Monday, June 2, 2008
Bare, ruined choirs
I am an Anglophile. Not that I love British accents, Simon Cowell's style, and horrendous PBS reproductions of Jane Austen films (although each tweaks my fancy in its own little way). But I loved (and love) the early history, as told by Winston Churchill--the ruins of Stonehenge, the ballads of the White Horse and Arthur, Chaucer's bawdy bands traipsing noisily but sincerely toward Canterbury, Augustine. And, oh!, the poetry and prose of the twentieth-century Anglo-Catholics: Eliot, Waugh, Chesterton, Lewis, MacDonald, Tolkien... And beyond the literary and philosophic life, there is simply the physical attraction of the oldishness of the hills, valleys, lakes, and towns of England, Wales, and Scotland. I suppose I love Catholic England.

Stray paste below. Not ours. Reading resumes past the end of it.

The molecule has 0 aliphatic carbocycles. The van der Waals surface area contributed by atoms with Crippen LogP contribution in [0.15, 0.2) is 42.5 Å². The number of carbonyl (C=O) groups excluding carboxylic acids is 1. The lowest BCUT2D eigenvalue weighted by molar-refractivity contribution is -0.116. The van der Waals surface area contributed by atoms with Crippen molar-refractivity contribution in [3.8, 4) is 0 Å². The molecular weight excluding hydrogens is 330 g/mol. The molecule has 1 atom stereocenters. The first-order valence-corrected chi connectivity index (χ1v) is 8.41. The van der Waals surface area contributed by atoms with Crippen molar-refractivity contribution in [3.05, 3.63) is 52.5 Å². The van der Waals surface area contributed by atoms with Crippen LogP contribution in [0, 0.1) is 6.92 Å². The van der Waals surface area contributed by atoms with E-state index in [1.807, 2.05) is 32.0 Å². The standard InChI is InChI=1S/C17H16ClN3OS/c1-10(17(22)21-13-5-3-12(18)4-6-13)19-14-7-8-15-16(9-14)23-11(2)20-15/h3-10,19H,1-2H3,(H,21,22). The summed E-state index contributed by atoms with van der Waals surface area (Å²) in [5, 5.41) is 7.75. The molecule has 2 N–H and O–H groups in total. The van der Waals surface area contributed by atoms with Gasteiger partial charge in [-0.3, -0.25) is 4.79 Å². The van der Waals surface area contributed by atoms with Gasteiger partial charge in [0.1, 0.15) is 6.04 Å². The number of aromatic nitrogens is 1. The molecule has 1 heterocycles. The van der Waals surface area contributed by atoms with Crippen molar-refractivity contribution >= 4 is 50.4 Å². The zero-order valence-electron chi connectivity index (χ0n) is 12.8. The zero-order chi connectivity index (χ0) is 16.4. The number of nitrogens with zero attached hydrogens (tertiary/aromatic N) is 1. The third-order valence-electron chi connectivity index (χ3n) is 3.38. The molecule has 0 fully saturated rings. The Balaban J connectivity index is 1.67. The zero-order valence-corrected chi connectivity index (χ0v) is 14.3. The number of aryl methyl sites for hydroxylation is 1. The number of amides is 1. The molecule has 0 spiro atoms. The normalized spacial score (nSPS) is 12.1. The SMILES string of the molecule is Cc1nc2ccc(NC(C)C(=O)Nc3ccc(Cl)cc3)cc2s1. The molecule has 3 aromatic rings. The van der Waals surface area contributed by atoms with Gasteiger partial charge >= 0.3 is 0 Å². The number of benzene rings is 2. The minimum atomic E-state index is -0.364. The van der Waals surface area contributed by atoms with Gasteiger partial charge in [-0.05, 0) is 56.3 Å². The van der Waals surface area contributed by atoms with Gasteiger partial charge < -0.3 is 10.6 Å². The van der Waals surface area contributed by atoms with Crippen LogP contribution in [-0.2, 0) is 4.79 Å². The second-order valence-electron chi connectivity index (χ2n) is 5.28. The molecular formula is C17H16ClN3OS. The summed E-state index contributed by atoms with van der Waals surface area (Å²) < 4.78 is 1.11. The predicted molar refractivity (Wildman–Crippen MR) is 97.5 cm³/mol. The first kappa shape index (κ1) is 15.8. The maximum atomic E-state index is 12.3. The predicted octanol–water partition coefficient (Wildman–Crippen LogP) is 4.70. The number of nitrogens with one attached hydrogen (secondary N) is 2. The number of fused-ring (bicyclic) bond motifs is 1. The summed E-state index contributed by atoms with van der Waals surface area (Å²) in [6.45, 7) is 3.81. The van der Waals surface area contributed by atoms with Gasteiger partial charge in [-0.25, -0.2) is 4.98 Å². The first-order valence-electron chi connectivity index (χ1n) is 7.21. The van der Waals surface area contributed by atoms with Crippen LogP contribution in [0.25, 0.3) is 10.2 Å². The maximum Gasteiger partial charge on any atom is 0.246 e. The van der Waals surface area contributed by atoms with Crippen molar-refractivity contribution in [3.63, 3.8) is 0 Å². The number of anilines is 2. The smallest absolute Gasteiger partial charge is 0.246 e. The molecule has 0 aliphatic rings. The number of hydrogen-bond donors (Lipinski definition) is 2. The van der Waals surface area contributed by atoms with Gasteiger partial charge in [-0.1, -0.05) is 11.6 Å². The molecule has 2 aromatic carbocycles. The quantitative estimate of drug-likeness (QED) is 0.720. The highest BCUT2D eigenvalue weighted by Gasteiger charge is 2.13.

So, most welcome to my heart is this article from National Catholic Register on a group of Catholics and Anglicans doing penance for the horror of the Reformation/Rebellion in England. When I visited the "bare, ruined choirs" of the great cathedrals and monasteries of that country, I remember wishing someone could spend until the end of time praying there and regretting our brothers' violences against Christ, his mother, and his faithful. It seems others share my wish.